package; there are probably a couple of others you could do devices on.

You could put bar code scanners on this. So, these are beginning to show up in industry for sort of vertical applications, inventory applications. There, they do wireless transmission back to the database. So I think that there are … we’ll see tools for that. Yes?

PARTICIPANT: For PDA-class devices [unintelligible]

LEVINSOHN: Come again?

PARTICIPANT: For PDA-class devices, how important do you think color is?

LEVINSOHN: I think it’s important; it gives you another dimension. You don’t have much screen real estate, and I think one of the changes between designing for these 14-inch screens, 10-inch screens, and the 3-inch screens is that you give up things that you were used to doing. Even the width of your slider bar becomes an issue. Color gives you another encoding dimension, so you can use color to say, “red things mean this, blue things mean this.” And I wouldn’t like to give that up. I think it also improves visibility. The Compaq screens and the new HP handheld screens are very sharp and crisp with their color displays.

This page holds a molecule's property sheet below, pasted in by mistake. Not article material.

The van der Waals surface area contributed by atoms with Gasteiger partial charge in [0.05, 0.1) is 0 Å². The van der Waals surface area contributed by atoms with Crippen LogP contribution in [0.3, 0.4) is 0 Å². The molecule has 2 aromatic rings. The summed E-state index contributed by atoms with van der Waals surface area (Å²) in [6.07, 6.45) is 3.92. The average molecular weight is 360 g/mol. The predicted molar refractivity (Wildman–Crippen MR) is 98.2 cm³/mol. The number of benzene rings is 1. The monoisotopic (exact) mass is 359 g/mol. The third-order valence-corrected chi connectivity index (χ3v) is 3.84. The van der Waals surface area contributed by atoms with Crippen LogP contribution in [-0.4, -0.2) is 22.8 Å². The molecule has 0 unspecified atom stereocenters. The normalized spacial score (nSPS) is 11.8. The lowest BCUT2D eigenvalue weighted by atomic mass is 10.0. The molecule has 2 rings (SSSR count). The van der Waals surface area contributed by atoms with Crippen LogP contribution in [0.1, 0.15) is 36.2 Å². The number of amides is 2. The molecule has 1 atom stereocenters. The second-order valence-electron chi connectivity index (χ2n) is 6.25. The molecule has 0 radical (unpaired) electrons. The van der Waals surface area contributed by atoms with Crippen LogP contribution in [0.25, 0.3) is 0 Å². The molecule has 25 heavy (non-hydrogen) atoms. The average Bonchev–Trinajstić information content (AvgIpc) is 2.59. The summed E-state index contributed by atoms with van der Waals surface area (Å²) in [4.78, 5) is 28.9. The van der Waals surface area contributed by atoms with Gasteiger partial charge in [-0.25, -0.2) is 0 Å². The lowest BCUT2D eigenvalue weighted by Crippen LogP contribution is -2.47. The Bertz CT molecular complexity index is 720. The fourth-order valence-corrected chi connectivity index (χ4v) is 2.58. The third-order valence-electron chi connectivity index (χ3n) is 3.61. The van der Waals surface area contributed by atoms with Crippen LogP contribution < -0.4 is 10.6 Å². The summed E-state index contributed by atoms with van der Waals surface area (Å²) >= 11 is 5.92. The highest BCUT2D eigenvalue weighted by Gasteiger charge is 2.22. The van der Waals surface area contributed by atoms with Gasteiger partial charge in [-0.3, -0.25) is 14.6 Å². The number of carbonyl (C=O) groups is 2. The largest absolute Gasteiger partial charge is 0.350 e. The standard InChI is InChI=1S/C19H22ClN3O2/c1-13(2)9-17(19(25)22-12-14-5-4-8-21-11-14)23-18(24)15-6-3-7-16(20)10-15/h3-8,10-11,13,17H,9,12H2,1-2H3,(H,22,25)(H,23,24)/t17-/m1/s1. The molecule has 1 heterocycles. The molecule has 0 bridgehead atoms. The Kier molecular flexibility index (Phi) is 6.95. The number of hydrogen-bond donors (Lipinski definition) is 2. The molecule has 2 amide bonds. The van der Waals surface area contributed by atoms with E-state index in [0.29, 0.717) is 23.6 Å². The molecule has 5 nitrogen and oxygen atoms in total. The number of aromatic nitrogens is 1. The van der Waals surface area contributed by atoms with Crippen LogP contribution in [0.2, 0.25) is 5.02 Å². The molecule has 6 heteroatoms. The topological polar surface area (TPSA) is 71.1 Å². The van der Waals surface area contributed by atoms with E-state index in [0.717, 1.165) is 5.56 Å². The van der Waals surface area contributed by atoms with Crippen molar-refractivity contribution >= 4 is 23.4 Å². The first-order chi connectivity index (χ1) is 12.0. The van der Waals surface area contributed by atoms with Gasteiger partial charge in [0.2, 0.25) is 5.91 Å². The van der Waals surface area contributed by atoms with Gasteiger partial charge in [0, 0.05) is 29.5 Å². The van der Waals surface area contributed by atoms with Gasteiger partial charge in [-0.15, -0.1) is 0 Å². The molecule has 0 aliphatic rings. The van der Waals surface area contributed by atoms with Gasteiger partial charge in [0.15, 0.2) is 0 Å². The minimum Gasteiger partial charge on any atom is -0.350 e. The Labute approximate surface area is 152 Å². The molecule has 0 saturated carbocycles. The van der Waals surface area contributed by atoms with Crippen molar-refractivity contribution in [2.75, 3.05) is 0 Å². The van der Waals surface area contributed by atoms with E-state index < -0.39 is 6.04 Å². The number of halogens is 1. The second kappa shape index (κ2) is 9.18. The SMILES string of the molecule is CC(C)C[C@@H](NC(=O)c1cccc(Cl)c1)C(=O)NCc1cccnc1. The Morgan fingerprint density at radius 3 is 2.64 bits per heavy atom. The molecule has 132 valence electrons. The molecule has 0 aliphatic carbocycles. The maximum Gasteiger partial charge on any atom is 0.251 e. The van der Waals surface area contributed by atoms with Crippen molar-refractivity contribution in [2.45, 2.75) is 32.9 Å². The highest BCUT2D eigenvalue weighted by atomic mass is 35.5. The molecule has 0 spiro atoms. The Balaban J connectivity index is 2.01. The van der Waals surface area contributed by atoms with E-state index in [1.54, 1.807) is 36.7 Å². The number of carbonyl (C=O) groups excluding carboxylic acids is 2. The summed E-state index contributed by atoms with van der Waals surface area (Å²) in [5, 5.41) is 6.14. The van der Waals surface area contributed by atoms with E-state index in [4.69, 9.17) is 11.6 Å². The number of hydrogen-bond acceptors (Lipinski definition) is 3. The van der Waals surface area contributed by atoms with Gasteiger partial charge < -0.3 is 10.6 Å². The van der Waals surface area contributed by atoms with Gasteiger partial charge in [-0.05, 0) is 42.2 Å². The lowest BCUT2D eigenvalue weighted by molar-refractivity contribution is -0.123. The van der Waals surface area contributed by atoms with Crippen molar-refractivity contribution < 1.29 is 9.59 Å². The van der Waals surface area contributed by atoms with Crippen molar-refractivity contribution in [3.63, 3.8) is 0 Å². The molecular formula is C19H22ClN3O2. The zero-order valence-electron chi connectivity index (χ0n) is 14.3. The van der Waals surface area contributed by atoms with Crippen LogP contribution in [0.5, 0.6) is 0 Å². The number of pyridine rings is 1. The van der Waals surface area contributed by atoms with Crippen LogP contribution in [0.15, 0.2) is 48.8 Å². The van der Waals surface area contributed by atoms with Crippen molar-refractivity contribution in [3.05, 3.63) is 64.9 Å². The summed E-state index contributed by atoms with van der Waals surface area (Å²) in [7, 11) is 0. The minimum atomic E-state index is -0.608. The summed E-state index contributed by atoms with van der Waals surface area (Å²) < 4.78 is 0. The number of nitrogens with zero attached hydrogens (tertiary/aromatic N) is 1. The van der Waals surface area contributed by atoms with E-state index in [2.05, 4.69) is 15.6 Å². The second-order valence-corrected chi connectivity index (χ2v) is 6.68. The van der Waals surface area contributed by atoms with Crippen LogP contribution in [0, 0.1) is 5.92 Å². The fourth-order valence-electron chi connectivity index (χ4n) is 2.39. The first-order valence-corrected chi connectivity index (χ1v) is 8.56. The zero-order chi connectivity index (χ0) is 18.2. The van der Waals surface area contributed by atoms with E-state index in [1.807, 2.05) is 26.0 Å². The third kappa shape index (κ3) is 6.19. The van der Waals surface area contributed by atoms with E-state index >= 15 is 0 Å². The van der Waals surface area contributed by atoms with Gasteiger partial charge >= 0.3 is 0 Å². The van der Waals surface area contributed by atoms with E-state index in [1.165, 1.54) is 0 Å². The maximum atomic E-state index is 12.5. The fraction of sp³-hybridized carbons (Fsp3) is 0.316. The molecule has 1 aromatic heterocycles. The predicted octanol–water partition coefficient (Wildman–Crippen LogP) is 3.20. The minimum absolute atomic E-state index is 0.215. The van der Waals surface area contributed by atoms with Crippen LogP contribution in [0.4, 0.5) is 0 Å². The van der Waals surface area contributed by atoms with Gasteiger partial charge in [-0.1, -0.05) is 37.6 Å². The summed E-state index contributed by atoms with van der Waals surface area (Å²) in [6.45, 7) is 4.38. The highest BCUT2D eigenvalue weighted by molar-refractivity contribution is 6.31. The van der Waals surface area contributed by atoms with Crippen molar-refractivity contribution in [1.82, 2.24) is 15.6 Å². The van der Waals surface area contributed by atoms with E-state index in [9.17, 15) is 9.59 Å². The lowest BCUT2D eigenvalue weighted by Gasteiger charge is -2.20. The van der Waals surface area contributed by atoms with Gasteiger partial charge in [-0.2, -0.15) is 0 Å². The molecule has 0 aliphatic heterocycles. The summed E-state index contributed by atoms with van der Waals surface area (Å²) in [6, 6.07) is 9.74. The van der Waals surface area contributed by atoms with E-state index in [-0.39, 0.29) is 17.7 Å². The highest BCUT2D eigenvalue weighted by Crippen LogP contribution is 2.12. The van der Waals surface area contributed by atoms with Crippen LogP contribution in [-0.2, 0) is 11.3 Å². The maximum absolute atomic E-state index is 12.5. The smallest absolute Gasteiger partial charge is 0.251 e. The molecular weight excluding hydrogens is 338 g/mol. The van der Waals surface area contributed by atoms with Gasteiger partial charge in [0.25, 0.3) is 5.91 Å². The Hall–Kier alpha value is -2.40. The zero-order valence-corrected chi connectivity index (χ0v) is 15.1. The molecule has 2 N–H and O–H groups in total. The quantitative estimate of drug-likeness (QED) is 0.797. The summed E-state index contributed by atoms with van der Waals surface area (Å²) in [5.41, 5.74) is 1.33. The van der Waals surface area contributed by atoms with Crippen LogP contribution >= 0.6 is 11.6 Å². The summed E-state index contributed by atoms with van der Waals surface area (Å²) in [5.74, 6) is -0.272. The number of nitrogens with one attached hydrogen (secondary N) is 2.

GROVES: I have sort of another question, I guess. You’ve had the Newtons for nine years …

LEVINSOHN: Five … they’ve been out for nine …

GROVES: Oh, OK. But, do you have a sense at this point in time that you’re getting better at predicting what ought to be on the next platform—what the winner is, what the loser is, and how far behind the cutting edge we should be to be wise in this?

LEVINSOHN: Well, I think it may be a little easier now than it was five years … there wasn’t much else. So, if you wanted a handheld five years ago, you were going to pick a Newton. If you want one now, I think you [should] say: do I want a Pocket PC? Do I want a Palm OS? Do I want a Windows-class machine? So I wouldn’t pick a vendor; I wouldn’t recommend that. But I think you can pick a Pocket PC standard, program to that, and then choose from whatever vendors have survived. HP bought Compaq or vice versa—one of those two devices may disappear next year. And they’re both probably—in my mind, at this point—at the top of the stack in handheld devices. But I can’t imagine that they’re going to continue on producing two and compete against each other.

But moving the software is pretty easy; anything we’ve developed so far, in our prototypes, moves from any one of these devices to another with a recompile, at worst. Sometimes you can just move the code if they’re the same chip. So I wouldn’t pick Cassiopeia, or Compaq—I’d say we’re developing for Pocket PC or that we’re developing for Windows and hope to get small enough—we’re going to rely on the ingenuity of the industry to give us a device. I think you need to … if you’re making that



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